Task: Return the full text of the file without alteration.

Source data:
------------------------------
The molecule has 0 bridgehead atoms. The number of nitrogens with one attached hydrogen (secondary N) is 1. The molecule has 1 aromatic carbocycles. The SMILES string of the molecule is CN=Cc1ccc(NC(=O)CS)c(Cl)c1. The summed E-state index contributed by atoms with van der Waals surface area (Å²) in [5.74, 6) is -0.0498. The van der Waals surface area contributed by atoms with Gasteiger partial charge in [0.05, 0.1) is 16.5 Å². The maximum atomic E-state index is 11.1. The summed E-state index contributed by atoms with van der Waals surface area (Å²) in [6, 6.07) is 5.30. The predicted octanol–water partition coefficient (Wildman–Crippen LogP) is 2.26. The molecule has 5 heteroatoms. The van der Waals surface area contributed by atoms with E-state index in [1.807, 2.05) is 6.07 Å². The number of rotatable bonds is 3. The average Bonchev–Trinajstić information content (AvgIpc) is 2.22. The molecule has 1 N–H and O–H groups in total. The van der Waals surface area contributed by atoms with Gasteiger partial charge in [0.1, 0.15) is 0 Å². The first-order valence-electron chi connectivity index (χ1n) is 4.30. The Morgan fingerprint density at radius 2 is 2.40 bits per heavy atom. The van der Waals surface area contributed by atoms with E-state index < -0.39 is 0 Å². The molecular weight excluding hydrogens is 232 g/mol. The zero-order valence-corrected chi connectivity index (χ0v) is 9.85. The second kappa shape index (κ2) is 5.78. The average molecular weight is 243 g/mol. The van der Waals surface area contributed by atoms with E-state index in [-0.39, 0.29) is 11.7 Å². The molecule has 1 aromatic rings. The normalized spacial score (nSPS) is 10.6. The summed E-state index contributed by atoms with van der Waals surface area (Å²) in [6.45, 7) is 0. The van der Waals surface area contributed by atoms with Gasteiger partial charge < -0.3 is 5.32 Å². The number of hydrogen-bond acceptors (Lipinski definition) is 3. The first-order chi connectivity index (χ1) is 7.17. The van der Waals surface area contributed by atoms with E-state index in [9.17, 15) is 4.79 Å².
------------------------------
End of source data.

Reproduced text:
The molecule has 0 bridgehead atoms. The number of nitrogens with one attached hydrogen (secondary N) is 1. The molecule has 1 aromatic carbocycles. The SMILES string of the molecule is CN=Cc1ccc(NC(=O)CS)c(Cl)c1. The summed E-state index contributed by atoms with van der Waals surface area (Å²) in [5.74, 6) is -0.0498. The van der Waals surface area contributed by atoms with Gasteiger partial charge in [0.05, 0.1) is 16.5 Å². The maximum atomic E-state index is 11.1. The summed E-state index contributed by atoms with van der Waals surface area (Å²) in [6, 6.07) is 5.30. The predicted octanol–water partition coefficient (Wildman–Crippen LogP) is 2.26. The molecule has 5 heteroatoms. The van der Waals surface area contributed by atoms with E-state index in [1.807, 2.05) is 6.07 Å². The number of rotatable bonds is 3. The average Bonchev–Trinajstić information content (AvgIpc) is 2.22. The molecule has 1 N–H and O–H groups in total. The van der Waals surface area contributed by atoms with Gasteiger partial charge in [0.1, 0.15) is 0 Å². The first-order valence-electron chi connectivity index (χ1n) is 4.30. The Morgan fingerprint density at radius 2 is 2.40 bits per heavy atom. The van der Waals surface area contributed by atoms with E-state index < -0.39 is 0 Å². The molecular weight excluding hydrogens is 232 g/mol. The zero-order valence-corrected chi connectivity index (χ0v) is 9.85. The second kappa shape index (κ2) is 5.78. The average molecular weight is 243 g/mol. The van der Waals surface area contributed by atoms with E-state index in [-0.39, 0.29) is 11.7 Å². The molecule has 1 aromatic rings. The normalized spacial score (nSPS) is 10.6. The summed E-state index contributed by atoms with van der Waals surface area (Å²) in [6.45, 7) is 0. The van der Waals surface area contributed by atoms with Gasteiger partial charge < -0.3 is 5.32 Å². The number of hydrogen-bond acceptors (Lipinski definition) is 3. The first-order chi connectivity index (χ1) is 7.17. The van der Waals surface area contributed by atoms with E-state index in [9.17, 15) is 4.79 Å².